Shanghai is the sole commodities bourse to stay open to Russian aluminium, copper and nickel as sanctions drive Moscow towards China

Shanghai is the sole commodities bourse to stay open to Russian aluminium, copper and nickel as sanctions drive Moscow towards China

Shanghai is the sole commodities bourse to stay open to Russian aluminium, copper and nickel as sanctions drive Moscow towards China

Sanctions by the United States and the United Kingdom on Russian metals will cement China as Moscow’s buyer of last resort for key commodities, and enhance Shanghai’s role as a venue to set prices for materials crucial to the global economy.

The London Metal Exchange’s ban on newly produced Russian aluminium, copper and nickel is likely to drive Chinese imports even higher. It also leaves the Shanghai Futures Exchange as the only major commodities bourse in the world to accept Russian shipments of the three metals.

“The liquidity of Russian metals in European and American markets may further decline, and global trade flows will also be reshaped,” said Wang Rong, a senior analyst at Shanghai-based broker Guotai Junan Futures.

Energy market sanctions imposed on Moscow in the wake of its invasion of Ukraine have already had a dramatic impact on China’s buying habits. Russia leapt above Saudi Arabia to become the biggest source of Chinese crude oil imports last year. It is also now No. 2 for coal and is likely to become Beijing’s biggest supplier of natural gas this year.

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Even without formal sanctions, China’s imports of Russian aluminium have hit record levels. Russian aluminium giant United Rusal International generated 23 per cent of its revenue from China last year, compared with just 8 per cent in 2022. Rusal has also taken a 30 per cent stake in a Chinese alumina plant to plug a gap in supplies of the key ingredient amid disruptions triggered by the war in Ukraine.

The new sanctions will push more exports of Russian metal to countries outside US and UK jurisdictions, especially China, according to Guotai Junan. The extra supply will also encourage the export of metals produced in China as more material pools within its borders, the broker said in a note. China is the world’s biggest producer of refined copper and aluminium and a major player in nickel via investments in Indonesia.

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Chinese importers have taken advantage of Beijing’s strategic alliance with Moscow to win discounts on key raw materials, paying in yuan to bypass the dollar, the currency in which trades are usually settled. That helped the world’s biggest commodities buyer stave off the inflationary impact of the war in Ukraine, as well as advancing Beijing’s desire to unseat the US dollar as the world’s reserve currency.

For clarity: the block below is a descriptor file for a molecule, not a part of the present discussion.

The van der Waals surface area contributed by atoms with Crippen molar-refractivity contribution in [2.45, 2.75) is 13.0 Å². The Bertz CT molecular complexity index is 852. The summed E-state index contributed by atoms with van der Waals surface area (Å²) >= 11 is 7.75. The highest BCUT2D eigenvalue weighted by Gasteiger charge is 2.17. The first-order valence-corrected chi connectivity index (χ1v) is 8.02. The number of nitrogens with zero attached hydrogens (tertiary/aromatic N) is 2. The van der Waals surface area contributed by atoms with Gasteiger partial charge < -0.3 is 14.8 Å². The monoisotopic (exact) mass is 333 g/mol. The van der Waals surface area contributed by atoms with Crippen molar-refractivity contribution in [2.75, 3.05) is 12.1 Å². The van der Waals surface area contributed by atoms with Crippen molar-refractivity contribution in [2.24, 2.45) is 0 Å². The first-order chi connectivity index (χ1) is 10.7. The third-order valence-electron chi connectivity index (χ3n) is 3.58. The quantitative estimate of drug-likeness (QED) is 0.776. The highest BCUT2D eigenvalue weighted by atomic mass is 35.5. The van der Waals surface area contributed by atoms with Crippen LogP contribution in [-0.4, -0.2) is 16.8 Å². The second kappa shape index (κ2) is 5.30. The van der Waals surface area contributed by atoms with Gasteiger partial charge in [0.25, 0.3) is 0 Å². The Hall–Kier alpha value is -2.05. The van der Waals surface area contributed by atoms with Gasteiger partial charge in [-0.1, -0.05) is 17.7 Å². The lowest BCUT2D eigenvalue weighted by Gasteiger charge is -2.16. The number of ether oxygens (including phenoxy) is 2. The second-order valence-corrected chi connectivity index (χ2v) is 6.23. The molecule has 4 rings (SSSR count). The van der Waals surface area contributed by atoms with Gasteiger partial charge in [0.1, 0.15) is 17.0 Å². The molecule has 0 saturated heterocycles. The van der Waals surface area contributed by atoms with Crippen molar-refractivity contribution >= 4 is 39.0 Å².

But more Russian shipments becoming available at a time when China’s economy is so sluggish presents its own problems. Chinese metals traders struggled last year with weak demand and the green shoots of recovery in markets for items like copper are relatively recent.

The prospect of additional Russian supplies heading to China widened the spread between London and Shanghai metals in early trade on Monday. While LME aluminium spiked as much as 9.4 per cent, the reaction on SHFE was more muted, with the rise in price capped at 2.9 per cent compared with Friday’s close.

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The discrepancy could partly be due to traders closing both LME short positions, or bets that prices would fall in London, and long positions on SHFE – bets they would rise in Shanghai – to stem losses from a so-called reverse arbitrage trade, said Harry Jiang, head of trading at Yonggang Resources.

Instead, the uneven increases in price are shutting the door on Chinese imports of aluminium priced in dollars. That could make Russian metal, if priced in yuan and offered at a discount, more attractive.

China has long sought greater pricing power over global commodities given its hefty reliance on imports. How that plays out for the Shanghai exchange is complicated by the new sanctions rules, which will allow old Russian metal to continue to be delivered to the LME, the world’s benchmark, as well as to the Chicago Mercantile Exchange, the premier exchange in the US.

The world’s second-largest economy started the year on solid footing, as China’s factories revved up. Analysts warn that growth will be tough to maintain without broader improvement.

An unprecedented squeeze in the market for copper ore has fired up bullish investors and helped drive prices to the highest in nearly two years.

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